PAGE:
MICHIGAN GOVERNOR. Michigan gubernatorial candidate Tudor Dixon (R) implored supporters to separate the issue of abortion access from her campaign, MLive reports.
Said Dixon: “Gretchen Whitmer is out there saying that I’m going to be able to do something about that issue in this state. As you all know, it’s on the ballot, it’s been decided by a judge, don’t let her bright shiny thing distract from the fact that she has done nothing but hurt this state.”
New York Times: “The contest also serves as a test of whether Ms. Dixon and other Republican candidates can win their general elections by harnessing the grass-roots energy of Trump supporters that propelled them to the top of crowded and chaotic primaries. That approach — which entails a close association with Mr. Trump’s election denialism and other political baggage — worries some Michigan Republicans who believe Ms. Dixon is failing to win over the kinds of suburban and independent voters who are crucial in tight races.”
“But it might be the only option she has. Early voting began on Thursday, and with time running out, Ms. Dixon is short on cash, well behind in polls, still working to shore up support among her Republican base and being pummeled by Democrats on the television airwaves.”
OHIO U.S. SENATOR. Wall Street Journal: “Mr. Ryan, who avoids calling himself a Democrat, has broken with his party in opposing President Biden’s student-debt forgiveness plan and says Democrats erred in pushing for many Americans to get college degrees. Mr. Ryan frequently mentions that he agrees with former Republican President Donald Trump’s tough stance on China trade policies, and has criticized Mr. Biden for considering rolling back some of Mr. Trump’s import tariffs.”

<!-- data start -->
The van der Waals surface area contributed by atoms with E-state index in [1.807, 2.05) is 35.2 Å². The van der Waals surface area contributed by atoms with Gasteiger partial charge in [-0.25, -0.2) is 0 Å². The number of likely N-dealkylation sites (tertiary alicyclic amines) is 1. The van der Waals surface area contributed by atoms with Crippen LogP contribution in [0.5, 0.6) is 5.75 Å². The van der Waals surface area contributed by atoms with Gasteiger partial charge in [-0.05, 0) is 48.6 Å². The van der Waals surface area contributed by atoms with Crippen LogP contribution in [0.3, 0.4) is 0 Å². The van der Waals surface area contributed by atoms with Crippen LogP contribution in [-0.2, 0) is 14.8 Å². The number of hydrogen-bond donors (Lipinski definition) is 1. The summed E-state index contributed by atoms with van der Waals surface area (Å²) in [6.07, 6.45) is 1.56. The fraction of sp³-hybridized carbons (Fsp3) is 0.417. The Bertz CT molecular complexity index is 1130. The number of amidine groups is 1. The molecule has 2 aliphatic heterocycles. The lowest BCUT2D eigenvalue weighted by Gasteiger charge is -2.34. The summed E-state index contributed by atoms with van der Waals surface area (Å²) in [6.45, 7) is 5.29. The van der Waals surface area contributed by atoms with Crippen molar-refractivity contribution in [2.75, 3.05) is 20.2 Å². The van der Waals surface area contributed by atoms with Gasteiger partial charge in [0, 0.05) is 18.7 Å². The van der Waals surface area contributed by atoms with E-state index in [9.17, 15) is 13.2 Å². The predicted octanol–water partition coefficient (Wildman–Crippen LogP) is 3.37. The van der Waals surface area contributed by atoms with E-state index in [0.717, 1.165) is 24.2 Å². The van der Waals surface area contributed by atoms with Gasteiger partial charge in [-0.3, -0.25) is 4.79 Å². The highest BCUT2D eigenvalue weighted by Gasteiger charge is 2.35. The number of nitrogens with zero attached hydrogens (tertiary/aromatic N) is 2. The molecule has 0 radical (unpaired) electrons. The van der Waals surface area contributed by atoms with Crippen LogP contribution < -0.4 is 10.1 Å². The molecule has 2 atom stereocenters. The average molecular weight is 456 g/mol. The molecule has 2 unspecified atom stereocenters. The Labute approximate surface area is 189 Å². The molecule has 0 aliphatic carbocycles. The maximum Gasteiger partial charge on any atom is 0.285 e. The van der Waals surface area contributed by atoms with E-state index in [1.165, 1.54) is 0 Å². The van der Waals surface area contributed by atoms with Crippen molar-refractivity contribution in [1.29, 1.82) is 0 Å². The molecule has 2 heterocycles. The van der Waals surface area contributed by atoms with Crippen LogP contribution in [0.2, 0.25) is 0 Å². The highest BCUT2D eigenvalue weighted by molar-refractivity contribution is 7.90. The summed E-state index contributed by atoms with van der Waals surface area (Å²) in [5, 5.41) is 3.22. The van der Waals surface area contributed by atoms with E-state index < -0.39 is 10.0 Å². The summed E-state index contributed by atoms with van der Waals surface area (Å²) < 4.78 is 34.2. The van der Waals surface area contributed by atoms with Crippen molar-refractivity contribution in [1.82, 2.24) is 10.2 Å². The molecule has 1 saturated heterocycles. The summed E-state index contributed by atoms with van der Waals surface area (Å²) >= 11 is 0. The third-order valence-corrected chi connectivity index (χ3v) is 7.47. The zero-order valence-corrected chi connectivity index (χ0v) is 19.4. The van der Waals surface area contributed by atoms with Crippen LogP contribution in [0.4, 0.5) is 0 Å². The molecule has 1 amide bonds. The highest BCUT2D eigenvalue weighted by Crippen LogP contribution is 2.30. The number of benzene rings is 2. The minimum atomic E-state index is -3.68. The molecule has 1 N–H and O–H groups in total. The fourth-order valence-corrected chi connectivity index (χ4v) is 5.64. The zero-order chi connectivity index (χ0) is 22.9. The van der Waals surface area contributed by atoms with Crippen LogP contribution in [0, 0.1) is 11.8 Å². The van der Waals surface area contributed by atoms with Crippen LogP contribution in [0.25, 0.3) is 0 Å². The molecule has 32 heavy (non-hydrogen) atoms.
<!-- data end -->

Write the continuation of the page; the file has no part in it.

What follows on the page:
“That economic populism has put the 10-term congressman neck and neck with Republican candidate and political novice J.D. Vance in a part of the country where Democrats have lost ground, especially among blue-collar voters.”
NORTH CAROLINA U.S. SENATOR. Jezebel: “Ted Budd, North Carolina’s Republican nominee for Senate, is one of two sitting U.S. congressmen to own a gun store, and his advertises on its website an insurance provider that supports gun owners who face domestic violence charges.”
“Some advocates and family members of gun violence victims have called insurance plans like this—which have also been advertised by the NRA—‘murder insurance.’”
A new Monmouth poll finds that 61% of Republican voters still believe Joe Biden only won the 2020 presidential election because of voter fraud.
Philip Bump: “You will probably not be surprised by this. It’s sort of understood that Republicans hold this position. And, perhaps, we’ve reached a point where articulating that you think voter fraud gave Biden his victory has been folded into a broader partisan identity. In other words, that being Republican means being receptive to this idea.”
“Activists driven by false theories about election fraud are working to toss out tens of thousands of voter registrations and ballots in battleground states, part of a loosely coordinated campaign that is sowing distrust and threatening further turmoil as election officials prepare for the November midterms,” the New York Times reports.
Conservative activists in Georgia have used a law passed by the Republican-controlled state legislature in 2021 to challenge thousands of fellow Georgians’ voter registrations before early voting begins on October 17, CNN reports.
MARYLAND GOVERNOR. A new Washington Post/University of Maryland poll find Wes Moore (D) with a 32-percentage point lead over Dan Cox (R) in the Maryland governor’s race, 60% to 28%.
MAINE GOVERNOR. Associated Press: “Now, as LePage is running for a third term after a brief retirement to Florida, he rarely talks about Trump in public, and his advisers say LePage’s hiatus from politics changed him. He’s eager to show he’s smoothed over some of his own rough edges, though flashes of his fiery personality broke through recently at an event at a riverfront boatyard in Yarmouth, where he pledged to take on Democratic ‘elitists.’”